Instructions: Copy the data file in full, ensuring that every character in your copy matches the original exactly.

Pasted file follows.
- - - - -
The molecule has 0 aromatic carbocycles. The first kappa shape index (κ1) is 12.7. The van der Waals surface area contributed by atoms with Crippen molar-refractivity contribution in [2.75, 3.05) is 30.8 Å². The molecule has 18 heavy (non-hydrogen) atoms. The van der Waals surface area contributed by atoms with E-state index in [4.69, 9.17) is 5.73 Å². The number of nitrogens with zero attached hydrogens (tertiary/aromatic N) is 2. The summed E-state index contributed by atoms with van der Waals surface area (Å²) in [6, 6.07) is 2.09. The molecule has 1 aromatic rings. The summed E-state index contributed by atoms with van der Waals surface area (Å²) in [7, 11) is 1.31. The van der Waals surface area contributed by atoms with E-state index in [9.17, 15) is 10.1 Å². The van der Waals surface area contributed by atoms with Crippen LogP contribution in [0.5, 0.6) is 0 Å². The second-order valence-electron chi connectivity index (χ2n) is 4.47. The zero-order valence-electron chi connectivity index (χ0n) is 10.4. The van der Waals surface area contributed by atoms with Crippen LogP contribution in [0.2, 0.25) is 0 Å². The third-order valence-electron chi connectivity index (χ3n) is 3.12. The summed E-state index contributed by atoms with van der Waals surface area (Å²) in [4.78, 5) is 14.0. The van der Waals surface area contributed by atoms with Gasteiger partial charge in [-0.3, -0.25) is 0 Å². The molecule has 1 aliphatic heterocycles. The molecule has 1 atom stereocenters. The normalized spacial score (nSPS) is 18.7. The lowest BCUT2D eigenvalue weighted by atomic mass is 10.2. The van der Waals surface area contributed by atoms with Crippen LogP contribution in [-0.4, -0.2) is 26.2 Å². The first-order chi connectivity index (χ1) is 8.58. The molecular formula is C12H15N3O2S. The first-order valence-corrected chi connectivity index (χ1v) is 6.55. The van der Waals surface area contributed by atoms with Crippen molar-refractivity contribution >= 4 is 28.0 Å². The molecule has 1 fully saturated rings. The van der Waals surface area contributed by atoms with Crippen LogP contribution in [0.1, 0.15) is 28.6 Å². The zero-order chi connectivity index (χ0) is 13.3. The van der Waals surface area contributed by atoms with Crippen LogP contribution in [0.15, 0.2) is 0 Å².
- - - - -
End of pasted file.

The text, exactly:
The molecule has 0 aromatic carbocycles. The first kappa shape index (κ1) is 12.7. The van der Waals surface area contributed by atoms with Crippen molar-refractivity contribution in [2.75, 3.05) is 30.8 Å². The molecule has 18 heavy (non-hydrogen) atoms. The van der Waals surface area contributed by atoms with E-state index in [4.69, 9.17) is 5.73 Å². The number of nitrogens with zero attached hydrogens (tertiary/aromatic N) is 2. The summed E-state index contributed by atoms with van der Waals surface area (Å²) in [6, 6.07) is 2.09. The molecule has 1 aromatic rings. The summed E-state index contributed by atoms with van der Waals surface area (Å²) in [7, 11) is 1.31. The van der Waals surface area contributed by atoms with E-state index in [9.17, 15) is 10.1 Å². The van der Waals surface area contributed by atoms with Crippen LogP contribution in [0.5, 0.6) is 0 Å². The second-order valence-electron chi connectivity index (χ2n) is 4.47. The zero-order valence-electron chi connectivity index (χ0n) is 10.4. The van der Waals surface area contributed by atoms with Crippen LogP contribution in [0.2, 0.25) is 0 Å². The third-order valence-electron chi connectivity index (χ3n) is 3.12. The summed E-state index contributed by atoms with van der Waals surface area (Å²) in [4.78, 5) is 14.0. The van der Waals surface area contributed by atoms with Gasteiger partial charge in [-0.3, -0.25) is 0 Å². The molecule has 1 aliphatic heterocycles. The molecule has 1 atom stereocenters. The normalized spacial score (nSPS) is 18.7. The lowest BCUT2D eigenvalue weighted by atomic mass is 10.2. The van der Waals surface area contributed by atoms with Crippen LogP contribution in [-0.4, -0.2) is 26.2 Å². The first-order chi connectivity index (χ1) is 8.58. The molecular formula is C12H15N3O2S. The first-order valence-corrected chi connectivity index (χ1v) is 6.55. The van der Waals surface area contributed by atoms with Crippen molar-refractivity contribution >= 4 is 28.0 Å². The molecule has 1 fully saturated rings. The van der Waals surface area contributed by atoms with Crippen LogP contribution in [0.1, 0.15) is 28.6 Å². The zero-order chi connectivity index (χ0) is 13.3. The van der Waals surface area contributed by atoms with Crippen LogP contribution in [0.15, 0.2) is 0 Å².